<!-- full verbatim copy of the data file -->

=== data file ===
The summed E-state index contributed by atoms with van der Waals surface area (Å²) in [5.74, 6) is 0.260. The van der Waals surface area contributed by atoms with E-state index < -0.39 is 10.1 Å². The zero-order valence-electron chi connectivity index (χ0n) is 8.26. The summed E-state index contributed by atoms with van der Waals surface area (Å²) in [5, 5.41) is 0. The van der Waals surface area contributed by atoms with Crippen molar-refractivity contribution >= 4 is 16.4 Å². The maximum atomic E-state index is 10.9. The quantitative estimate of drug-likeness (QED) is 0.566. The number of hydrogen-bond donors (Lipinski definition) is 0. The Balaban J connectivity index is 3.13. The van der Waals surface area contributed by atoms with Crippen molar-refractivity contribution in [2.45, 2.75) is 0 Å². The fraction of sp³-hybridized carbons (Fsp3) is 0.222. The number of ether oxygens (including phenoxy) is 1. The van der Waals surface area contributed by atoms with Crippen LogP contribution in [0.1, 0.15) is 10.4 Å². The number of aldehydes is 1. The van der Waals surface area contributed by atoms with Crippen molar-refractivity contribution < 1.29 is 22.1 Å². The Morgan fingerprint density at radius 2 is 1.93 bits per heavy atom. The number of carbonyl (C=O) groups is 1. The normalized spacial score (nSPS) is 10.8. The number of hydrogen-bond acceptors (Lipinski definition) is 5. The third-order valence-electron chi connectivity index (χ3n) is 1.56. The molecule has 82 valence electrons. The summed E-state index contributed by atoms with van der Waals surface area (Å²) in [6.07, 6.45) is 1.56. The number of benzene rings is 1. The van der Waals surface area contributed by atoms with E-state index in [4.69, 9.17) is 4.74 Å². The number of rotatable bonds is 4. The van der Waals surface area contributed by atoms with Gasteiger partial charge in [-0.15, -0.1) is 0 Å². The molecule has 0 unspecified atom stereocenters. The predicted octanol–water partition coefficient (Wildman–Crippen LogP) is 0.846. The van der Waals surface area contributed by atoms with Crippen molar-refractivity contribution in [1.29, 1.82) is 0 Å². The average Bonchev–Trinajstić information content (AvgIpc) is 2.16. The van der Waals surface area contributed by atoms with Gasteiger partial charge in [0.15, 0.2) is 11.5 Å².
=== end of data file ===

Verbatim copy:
The summed E-state index contributed by atoms with van der Waals surface area (Å²) in [5.74, 6) is 0.260. The van der Waals surface area contributed by atoms with E-state index < -0.39 is 10.1 Å². The zero-order valence-electron chi connectivity index (χ0n) is 8.26. The summed E-state index contributed by atoms with van der Waals surface area (Å²) in [5, 5.41) is 0. The van der Waals surface area contributed by atoms with Crippen molar-refractivity contribution >= 4 is 16.4 Å². The maximum atomic E-state index is 10.9. The quantitative estimate of drug-likeness (QED) is 0.566. The number of hydrogen-bond donors (Lipinski definition) is 0. The Balaban J connectivity index is 3.13. The van der Waals surface area contributed by atoms with Crippen molar-refractivity contribution in [2.45, 2.75) is 0 Å². The fraction of sp³-hybridized carbons (Fsp3) is 0.222. The number of ether oxygens (including phenoxy) is 1. The van der Waals surface area contributed by atoms with Crippen LogP contribution in [0.1, 0.15) is 10.4 Å². The number of aldehydes is 1. The van der Waals surface area contributed by atoms with Crippen molar-refractivity contribution < 1.29 is 22.1 Å². The Morgan fingerprint density at radius 2 is 1.93 bits per heavy atom. The number of carbonyl (C=O) groups is 1. The normalized spacial score (nSPS) is 10.8. The number of hydrogen-bond acceptors (Lipinski definition) is 5. The third-order valence-electron chi connectivity index (χ3n) is 1.56. The molecule has 82 valence electrons. The summed E-state index contributed by atoms with van der Waals surface area (Å²) in [6.07, 6.45) is 1.56. The number of benzene rings is 1. The van der Waals surface area contributed by atoms with E-state index in [4.69, 9.17) is 4.74 Å². The number of rotatable bonds is 4. The van der Waals surface area contributed by atoms with Gasteiger partial charge in [-0.15, -0.1) is 0 Å². The molecule has 0 unspecified atom stereocenters. The predicted octanol–water partition coefficient (Wildman–Crippen LogP) is 0.846. The van der Waals surface area contributed by atoms with Crippen molar-refractivity contribution in [1.29, 1.82) is 0 Å². The average Bonchev–Trinajstić information content (AvgIpc) is 2.16. The van der Waals surface area contributed by atoms with Gasteiger partial charge in [0.15, 0.2) is 11.5 Å².